Newly arrived in New Fiddleham, New England, 1892, and in need of a job, Abigail Rook meets R. F. Jackaby, an investigator of the unexplained with a keen eye for the extraordinary–including the ability to see supernatural beings. Abigail has a gift for noticing ordinary but important details, which makes her perfect for the position of Jackaby’s assistant. On her first day, Abigail finds herself in the midst of a thrilling case: A serial killer is on the loose. The police are convinced it’s an ordinary villain, but Jackaby is certain it’s a nonhuman creature, whose existence the police–with the exception of a handsome young detective named Charlie Cane–deny.
I’m a big fan of Sherlock Holmes inspired books so this one immediately caught my eye. Especially since it has a supernatural aspect to it as well. Yes, please! I enjoyed Abigail Rook’s character as she is smart, kind, observant, and easy to relate to. She’s a girl seeking adventure and excitement during a time when this was a frowned upon interest for women. These kinds of female characters are my favourites in books, movies, and TV shows. If you, like me, enjoy smart, sassy, and strong female characters then I highly recommend also checking out Miss Fisher’s Murder Mysteries on Netflix. It’s a show set in Australia during the early 1900s revolving around a female private detective who is just a little pot of sass, and I love her.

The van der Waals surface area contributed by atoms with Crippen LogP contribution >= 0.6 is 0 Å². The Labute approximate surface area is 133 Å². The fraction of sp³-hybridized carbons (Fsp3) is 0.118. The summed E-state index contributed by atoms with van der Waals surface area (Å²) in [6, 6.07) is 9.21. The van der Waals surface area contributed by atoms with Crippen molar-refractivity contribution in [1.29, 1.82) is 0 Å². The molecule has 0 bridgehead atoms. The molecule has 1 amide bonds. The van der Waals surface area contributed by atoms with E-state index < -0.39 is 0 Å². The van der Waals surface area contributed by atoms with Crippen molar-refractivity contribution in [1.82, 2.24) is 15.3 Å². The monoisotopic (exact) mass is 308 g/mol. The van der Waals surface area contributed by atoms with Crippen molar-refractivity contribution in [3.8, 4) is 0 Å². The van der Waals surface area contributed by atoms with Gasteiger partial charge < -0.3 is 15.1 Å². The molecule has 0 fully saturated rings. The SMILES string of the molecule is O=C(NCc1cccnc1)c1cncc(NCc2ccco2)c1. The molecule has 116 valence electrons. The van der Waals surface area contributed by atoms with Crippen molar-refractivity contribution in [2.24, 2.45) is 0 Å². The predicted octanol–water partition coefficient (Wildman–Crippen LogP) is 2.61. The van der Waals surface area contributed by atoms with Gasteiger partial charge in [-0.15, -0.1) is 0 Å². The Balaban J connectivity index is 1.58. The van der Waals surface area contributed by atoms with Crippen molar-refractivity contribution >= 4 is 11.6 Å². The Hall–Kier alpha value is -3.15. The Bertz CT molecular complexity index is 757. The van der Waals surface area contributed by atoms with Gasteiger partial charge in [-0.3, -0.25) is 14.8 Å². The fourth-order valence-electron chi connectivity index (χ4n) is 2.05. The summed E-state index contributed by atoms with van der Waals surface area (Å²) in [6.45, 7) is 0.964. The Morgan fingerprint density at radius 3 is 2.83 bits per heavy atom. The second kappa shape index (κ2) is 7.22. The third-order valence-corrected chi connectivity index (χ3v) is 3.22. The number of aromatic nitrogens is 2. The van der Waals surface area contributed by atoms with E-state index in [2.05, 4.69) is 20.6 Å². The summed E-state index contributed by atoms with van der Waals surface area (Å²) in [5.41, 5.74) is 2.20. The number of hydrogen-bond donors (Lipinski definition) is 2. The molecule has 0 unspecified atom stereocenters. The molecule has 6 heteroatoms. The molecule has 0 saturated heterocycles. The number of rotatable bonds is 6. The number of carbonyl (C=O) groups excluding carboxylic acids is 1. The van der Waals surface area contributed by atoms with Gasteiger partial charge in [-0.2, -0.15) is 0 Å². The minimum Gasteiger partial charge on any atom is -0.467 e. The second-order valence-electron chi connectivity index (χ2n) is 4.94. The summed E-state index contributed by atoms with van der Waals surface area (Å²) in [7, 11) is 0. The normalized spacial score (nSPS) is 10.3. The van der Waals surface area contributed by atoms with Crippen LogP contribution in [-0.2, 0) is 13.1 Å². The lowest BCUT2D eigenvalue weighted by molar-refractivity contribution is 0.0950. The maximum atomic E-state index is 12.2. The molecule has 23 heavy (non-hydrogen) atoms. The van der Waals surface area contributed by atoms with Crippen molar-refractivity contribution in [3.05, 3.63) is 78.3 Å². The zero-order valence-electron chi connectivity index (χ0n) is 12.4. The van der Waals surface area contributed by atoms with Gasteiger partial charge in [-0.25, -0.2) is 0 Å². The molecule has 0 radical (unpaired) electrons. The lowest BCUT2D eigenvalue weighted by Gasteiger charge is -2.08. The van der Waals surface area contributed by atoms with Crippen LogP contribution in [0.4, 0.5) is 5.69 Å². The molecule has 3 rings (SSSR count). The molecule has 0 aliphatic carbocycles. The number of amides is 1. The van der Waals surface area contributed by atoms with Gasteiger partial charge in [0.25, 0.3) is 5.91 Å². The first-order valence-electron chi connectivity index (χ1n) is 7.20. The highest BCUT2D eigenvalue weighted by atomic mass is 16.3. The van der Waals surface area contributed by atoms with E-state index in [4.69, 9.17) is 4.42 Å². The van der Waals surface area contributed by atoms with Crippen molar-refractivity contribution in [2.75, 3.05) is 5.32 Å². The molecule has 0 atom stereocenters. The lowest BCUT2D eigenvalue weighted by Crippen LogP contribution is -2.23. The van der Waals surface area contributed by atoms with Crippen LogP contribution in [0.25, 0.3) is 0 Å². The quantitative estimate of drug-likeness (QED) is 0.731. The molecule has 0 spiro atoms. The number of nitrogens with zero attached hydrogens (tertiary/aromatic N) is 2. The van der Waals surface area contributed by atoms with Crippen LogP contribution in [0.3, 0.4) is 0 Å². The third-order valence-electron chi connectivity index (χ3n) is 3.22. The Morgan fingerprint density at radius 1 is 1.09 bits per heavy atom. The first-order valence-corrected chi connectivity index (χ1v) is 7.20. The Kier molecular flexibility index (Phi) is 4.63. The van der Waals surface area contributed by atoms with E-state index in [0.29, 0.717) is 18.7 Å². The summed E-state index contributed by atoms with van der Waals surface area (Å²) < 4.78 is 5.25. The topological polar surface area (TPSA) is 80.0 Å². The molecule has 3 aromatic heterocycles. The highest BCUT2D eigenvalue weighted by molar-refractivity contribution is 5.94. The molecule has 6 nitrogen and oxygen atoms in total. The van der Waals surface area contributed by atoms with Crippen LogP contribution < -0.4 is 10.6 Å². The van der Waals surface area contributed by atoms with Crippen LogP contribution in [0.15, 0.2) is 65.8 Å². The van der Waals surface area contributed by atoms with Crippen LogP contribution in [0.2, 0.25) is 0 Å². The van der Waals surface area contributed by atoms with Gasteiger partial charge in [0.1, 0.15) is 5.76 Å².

Suggestion tangent over, I quite enjoyed this book. It isn’t particularly original or astoundingly well written, but it is a very very fast read (at only 294 pgs) and was great for getting me out of my book slump. Doing so much course reading for school I went the entire month of January without completing a single book, which is practically unheard of for me. Jackaby‘s plot is intriguing and even surprised me a tiny bit with it’s ending, in a good way.
Jackaby as a character is a great Sherlock Holmes knock-off with a supernatural twist. He’s smart, insanely observant except when it comes to human emotions, and has some great sassy lines that I found quite funny.
I would highly recommend this if you’re a Sherlock Holmes fan in need of a case-solving read.
For Fans Of: Sherlock Holmes by Arthur Conan Doyle, The Dresden Files by Jim Butcher, Doctor Who (TV), Miss Fisher’s Murder Mysteries (TV), and Penny Dreadful (TV)